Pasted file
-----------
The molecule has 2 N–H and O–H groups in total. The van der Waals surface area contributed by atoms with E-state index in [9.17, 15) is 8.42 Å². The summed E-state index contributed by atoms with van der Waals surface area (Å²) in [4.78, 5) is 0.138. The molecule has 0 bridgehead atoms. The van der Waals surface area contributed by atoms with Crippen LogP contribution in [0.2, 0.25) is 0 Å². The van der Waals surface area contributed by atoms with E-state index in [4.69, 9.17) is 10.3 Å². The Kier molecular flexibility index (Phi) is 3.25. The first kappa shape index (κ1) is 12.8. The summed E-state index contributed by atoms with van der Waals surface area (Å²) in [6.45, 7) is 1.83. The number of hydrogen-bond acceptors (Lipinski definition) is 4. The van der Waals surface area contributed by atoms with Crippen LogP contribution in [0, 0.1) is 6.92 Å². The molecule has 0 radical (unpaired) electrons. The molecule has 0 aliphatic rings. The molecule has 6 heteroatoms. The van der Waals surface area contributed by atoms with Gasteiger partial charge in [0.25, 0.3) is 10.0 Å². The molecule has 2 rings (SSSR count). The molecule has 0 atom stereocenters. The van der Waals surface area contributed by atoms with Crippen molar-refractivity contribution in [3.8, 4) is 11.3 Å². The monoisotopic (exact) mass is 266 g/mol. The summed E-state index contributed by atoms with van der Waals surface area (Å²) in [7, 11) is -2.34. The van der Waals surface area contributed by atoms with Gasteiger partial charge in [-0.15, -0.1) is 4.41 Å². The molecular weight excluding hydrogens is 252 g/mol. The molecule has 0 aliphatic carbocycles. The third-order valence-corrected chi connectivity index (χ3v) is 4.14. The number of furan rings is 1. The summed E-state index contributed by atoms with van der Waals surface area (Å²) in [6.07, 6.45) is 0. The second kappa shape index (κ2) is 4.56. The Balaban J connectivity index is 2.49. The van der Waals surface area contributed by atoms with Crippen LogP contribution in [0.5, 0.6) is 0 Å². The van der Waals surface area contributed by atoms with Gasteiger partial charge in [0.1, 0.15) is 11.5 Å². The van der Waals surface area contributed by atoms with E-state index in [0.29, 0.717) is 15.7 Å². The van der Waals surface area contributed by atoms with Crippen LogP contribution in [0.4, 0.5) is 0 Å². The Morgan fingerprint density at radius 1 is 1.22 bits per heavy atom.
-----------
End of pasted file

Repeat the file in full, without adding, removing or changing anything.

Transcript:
The molecule has 2 N–H and O–H groups in total. The van der Waals surface area contributed by atoms with E-state index in [9.17, 15) is 8.42 Å². The summed E-state index contributed by atoms with van der Waals surface area (Å²) in [4.78, 5) is 0.138. The molecule has 0 bridgehead atoms. The van der Waals surface area contributed by atoms with Crippen LogP contribution in [0.2, 0.25) is 0 Å². The van der Waals surface area contributed by atoms with E-state index in [4.69, 9.17) is 10.3 Å². The Kier molecular flexibility index (Phi) is 3.25. The first kappa shape index (κ1) is 12.8. The summed E-state index contributed by atoms with van der Waals surface area (Å²) in [6.45, 7) is 1.83. The number of hydrogen-bond acceptors (Lipinski definition) is 4. The van der Waals surface area contributed by atoms with Crippen LogP contribution in [0, 0.1) is 6.92 Å². The molecule has 0 radical (unpaired) electrons. The molecule has 0 aliphatic rings. The molecule has 6 heteroatoms. The van der Waals surface area contributed by atoms with Gasteiger partial charge in [0.25, 0.3) is 10.0 Å². The molecule has 2 rings (SSSR count). The molecule has 0 atom stereocenters. The van der Waals surface area contributed by atoms with Crippen molar-refractivity contribution in [3.8, 4) is 11.3 Å². The monoisotopic (exact) mass is 266 g/mol. The summed E-state index contributed by atoms with van der Waals surface area (Å²) in [7, 11) is -2.34. The van der Waals surface area contributed by atoms with Gasteiger partial charge in [-0.15, -0.1) is 4.41 Å². The molecular weight excluding hydrogens is 252 g/mol. The molecule has 0 aliphatic carbocycles. The third-order valence-corrected chi connectivity index (χ3v) is 4.14. The number of furan rings is 1. The summed E-state index contributed by atoms with van der Waals surface area (Å²) in [6.07, 6.45) is 0. The second kappa shape index (κ2) is 4.56. The Balaban J connectivity index is 2.49. The van der Waals surface area contributed by atoms with Crippen LogP contribution in [0.5, 0.6) is 0 Å². The van der Waals surface area contributed by atoms with Gasteiger partial charge in [0.1, 0.15) is 11.5 Å². The van der Waals surface area contributed by atoms with E-state index in [0.29, 0.717) is 15.7 Å². The van der Waals surface area contributed by atoms with Crippen LogP contribution in [0.4, 0.5) is 0 Å². The Morgan fingerprint density at radius 1 is 1.22 bits per heavy atom.